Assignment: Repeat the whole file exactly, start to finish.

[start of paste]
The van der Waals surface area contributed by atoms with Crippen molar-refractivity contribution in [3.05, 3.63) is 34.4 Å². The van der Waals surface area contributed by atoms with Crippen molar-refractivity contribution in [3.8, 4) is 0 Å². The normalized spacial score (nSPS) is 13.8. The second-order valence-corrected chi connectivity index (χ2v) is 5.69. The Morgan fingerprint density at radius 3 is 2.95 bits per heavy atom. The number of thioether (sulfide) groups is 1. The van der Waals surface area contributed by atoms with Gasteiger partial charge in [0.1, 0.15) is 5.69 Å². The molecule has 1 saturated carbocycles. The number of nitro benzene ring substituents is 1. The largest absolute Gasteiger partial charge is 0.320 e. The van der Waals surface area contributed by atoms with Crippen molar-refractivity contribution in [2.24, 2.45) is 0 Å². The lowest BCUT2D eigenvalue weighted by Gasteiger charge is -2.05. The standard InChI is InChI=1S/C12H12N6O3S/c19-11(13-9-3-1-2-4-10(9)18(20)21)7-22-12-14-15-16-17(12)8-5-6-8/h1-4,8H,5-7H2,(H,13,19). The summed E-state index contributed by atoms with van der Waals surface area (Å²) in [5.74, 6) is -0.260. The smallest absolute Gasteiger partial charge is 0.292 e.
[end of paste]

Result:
The van der Waals surface area contributed by atoms with Crippen molar-refractivity contribution in [3.05, 3.63) is 34.4 Å². The van der Waals surface area contributed by atoms with Crippen molar-refractivity contribution in [3.8, 4) is 0 Å². The normalized spacial score (nSPS) is 13.8. The second-order valence-corrected chi connectivity index (χ2v) is 5.69. The Morgan fingerprint density at radius 3 is 2.95 bits per heavy atom. The number of thioether (sulfide) groups is 1. The van der Waals surface area contributed by atoms with Gasteiger partial charge in [0.1, 0.15) is 5.69 Å². The molecule has 1 saturated carbocycles. The number of nitro benzene ring substituents is 1. The largest absolute Gasteiger partial charge is 0.320 e. The van der Waals surface area contributed by atoms with Crippen molar-refractivity contribution in [2.24, 2.45) is 0 Å². The lowest BCUT2D eigenvalue weighted by Gasteiger charge is -2.05. The standard InChI is InChI=1S/C12H12N6O3S/c19-11(13-9-3-1-2-4-10(9)18(20)21)7-22-12-14-15-16-17(12)8-5-6-8/h1-4,8H,5-7H2,(H,13,19). The summed E-state index contributed by atoms with van der Waals surface area (Å²) in [5.74, 6) is -0.260. The smallest absolute Gasteiger partial charge is 0.292 e.